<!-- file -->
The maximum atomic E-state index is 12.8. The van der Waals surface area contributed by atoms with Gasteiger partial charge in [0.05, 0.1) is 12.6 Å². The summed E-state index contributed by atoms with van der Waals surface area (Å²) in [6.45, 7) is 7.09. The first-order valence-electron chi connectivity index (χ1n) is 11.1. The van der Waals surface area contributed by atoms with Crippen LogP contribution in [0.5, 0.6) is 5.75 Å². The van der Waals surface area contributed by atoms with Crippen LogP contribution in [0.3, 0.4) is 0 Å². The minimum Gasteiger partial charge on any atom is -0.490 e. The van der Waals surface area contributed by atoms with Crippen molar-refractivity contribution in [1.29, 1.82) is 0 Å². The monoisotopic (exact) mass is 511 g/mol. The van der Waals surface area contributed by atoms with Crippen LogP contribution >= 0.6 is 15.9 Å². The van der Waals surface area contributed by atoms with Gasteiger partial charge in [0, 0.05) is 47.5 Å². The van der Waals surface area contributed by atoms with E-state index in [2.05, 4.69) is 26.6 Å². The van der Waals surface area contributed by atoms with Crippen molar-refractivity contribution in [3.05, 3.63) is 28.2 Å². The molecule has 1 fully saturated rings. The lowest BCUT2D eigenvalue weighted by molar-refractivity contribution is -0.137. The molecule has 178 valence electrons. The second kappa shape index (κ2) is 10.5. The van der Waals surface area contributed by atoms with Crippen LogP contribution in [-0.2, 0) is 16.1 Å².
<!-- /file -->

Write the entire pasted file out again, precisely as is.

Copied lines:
The maximum atomic E-state index is 12.8. The van der Waals surface area contributed by atoms with Gasteiger partial charge in [0.05, 0.1) is 12.6 Å². The summed E-state index contributed by atoms with van der Waals surface area (Å²) in [6.45, 7) is 7.09. The first-order valence-electron chi connectivity index (χ1n) is 11.1. The van der Waals surface area contributed by atoms with Crippen LogP contribution in [0.5, 0.6) is 5.75 Å². The van der Waals surface area contributed by atoms with Crippen LogP contribution in [0.3, 0.4) is 0 Å². The minimum Gasteiger partial charge on any atom is -0.490 e. The van der Waals surface area contributed by atoms with Crippen molar-refractivity contribution in [1.29, 1.82) is 0 Å². The monoisotopic (exact) mass is 511 g/mol. The van der Waals surface area contributed by atoms with Crippen LogP contribution >= 0.6 is 15.9 Å². The van der Waals surface area contributed by atoms with Gasteiger partial charge in [0, 0.05) is 47.5 Å². The van der Waals surface area contributed by atoms with E-state index in [2.05, 4.69) is 26.6 Å². The van der Waals surface area contributed by atoms with Crippen molar-refractivity contribution in [3.05, 3.63) is 28.2 Å². The molecule has 1 fully saturated rings. The lowest BCUT2D eigenvalue weighted by molar-refractivity contribution is -0.137. The molecule has 178 valence electrons. The second kappa shape index (κ2) is 10.5. The van der Waals surface area contributed by atoms with Crippen LogP contribution in [-0.2, 0) is 16.1 Å².